Our home is such a blessing to us it's difficult to describe. A long gravel driveway winds through the woods so that you can't even see it from a public street. (There's one way in and one way out, and everyone who comes down our driveway is on security camera, which is just one of the reasons we feel very secure here and have never had any problems with theft.)

In the summertime, when the woods are thickest, you really can't even see another house from our yard. And in the winter, when the deciduous trees drop their leaves, our neighbors are revealed. Our neighbors are gracious and kind and for the most part know how to pull together. We have a little under an acre of property, with much of it in the woods, so the grass only takes about 45 minutes to mow.

The house itself is custom built, two stories and covered in all cedar shake, with a country-style porch in the front and a large deck in the back. When the weather is nice we can sit on both and toss apples to the deer who wander in and out of our yard, or be entertained by the antics of gray squirrels or jays who swoop in to fetch peanuts arranged for this purpose on the railing.

During the past 10 years, Pulse has grown dramatically and many times barely fits into a very comfortably sized house. We meet here for Bible study and prayer each Friday evening, and young adults are here for various reasons throughout the week. Nathan and I, with the help of my dad when he was alive, built a self-contained studio apartment above our garage, which is often rented to young adults in temporary need of housing. So, we have been blessed to have been spared any sort of "empty nest" syndrome. Our home is always a full and a happy place.

But is it "home?" Does it have the feel of a final destination? Darlene and I have often thought we would thoroughly enjoy retiring here, and even plotted how we could move all our living arrangements downstairs when we are no longer of an age where we can safely negotiate the stairs. Neither of us know for sure whether the Lord will keep us here (where we would of course be entirely happy) or move us somewhere else (where we would be excited to see what new thing was in store). We do realize the reason He so obviously arranged for us to live here, at least temporarily, was because of the ministry assignment that He wanted us to fulfill. So, perhaps more is in store than we can yet know.

And I think that has become my perspective on what "home" means. "Home" is not something you return to -- a point of origin. It is, rather, a destination -- a place you are heading toward. There is a saying, "Home is where the heart is," which is in one sense true. I also often think of Christ's words in Matthew 6:21 -- "For where your treasure is, there will your heart be also."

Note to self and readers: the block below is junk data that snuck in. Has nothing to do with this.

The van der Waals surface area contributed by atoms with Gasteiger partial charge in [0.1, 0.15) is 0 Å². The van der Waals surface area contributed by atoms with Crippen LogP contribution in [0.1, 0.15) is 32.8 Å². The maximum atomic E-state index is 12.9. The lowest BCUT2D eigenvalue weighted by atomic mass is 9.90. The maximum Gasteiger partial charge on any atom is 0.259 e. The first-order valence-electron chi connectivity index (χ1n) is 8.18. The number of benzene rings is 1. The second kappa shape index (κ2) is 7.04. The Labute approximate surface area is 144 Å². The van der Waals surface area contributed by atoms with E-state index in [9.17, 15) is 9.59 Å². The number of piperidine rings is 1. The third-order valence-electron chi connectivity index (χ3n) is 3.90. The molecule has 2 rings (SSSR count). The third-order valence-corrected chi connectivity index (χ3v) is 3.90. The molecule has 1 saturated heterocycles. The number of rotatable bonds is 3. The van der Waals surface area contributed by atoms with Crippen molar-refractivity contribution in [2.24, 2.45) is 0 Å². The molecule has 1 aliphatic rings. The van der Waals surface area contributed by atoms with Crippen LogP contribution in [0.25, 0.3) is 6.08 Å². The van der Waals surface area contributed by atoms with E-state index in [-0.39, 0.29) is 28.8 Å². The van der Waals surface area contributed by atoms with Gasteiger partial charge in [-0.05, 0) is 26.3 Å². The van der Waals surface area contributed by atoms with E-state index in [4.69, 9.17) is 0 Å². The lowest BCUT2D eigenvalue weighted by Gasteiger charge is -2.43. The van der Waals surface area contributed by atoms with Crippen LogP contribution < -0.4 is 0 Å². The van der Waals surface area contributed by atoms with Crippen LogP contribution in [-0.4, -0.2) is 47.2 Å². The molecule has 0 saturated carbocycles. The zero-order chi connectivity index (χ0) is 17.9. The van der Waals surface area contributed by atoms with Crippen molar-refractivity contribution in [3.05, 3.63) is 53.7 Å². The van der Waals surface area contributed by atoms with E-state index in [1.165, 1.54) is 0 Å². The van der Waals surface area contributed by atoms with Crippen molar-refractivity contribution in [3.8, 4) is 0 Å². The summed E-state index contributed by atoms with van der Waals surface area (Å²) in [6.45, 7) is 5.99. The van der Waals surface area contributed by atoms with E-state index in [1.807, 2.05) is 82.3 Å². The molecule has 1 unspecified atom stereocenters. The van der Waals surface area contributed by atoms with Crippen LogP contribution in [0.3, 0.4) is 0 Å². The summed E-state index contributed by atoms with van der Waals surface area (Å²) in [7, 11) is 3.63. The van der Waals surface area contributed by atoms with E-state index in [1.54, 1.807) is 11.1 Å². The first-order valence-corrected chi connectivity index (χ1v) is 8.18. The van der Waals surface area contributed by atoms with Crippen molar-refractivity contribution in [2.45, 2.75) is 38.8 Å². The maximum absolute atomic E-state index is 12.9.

For now, our home is here in Shortsinwoods, because we have invested our treasure (our time, our energy, our obedience, even our money) in the ministry that God has for us here. Our hearts are here, as a result. But in a broader sense, that treasure is invested in God's Kingdom ... and our hearts are ever leading us onward and upward to a final destination that we can truly call "home." As Hebrews 11 recounts of saints of old:
13All these people were still living by faith when they died. They did not receive the things promised; they only saw them and welcomed them from a distance, admitting that they were foreigners and strangers on earth. 14People who say such things show that they are looking for a country of their own. 15If they had been thinking of the country they had left, they would have had opportunity to return. 16Instead, they were longing for a better country—a heavenly one. Therefore God is not ashamed to be called their God, for he has prepared a city for them.
When I was a kid, we used to sing an old hymn: "This world is not my home, I'm just a-passin' thru ... my treasures are laid up, somewhere beyond the blue." My mom and dad are both there now ... HOME. I look forward to the day when I will be there too, a destination "beyond the blue." Things have been promised me, which I have received a down payment on, but have not yet fully been fulfilled. A mansion has been prepared for me there, the Master Carpenter Himself has said.

Much better than this old cedar-shake country home in the woods, I'm sure!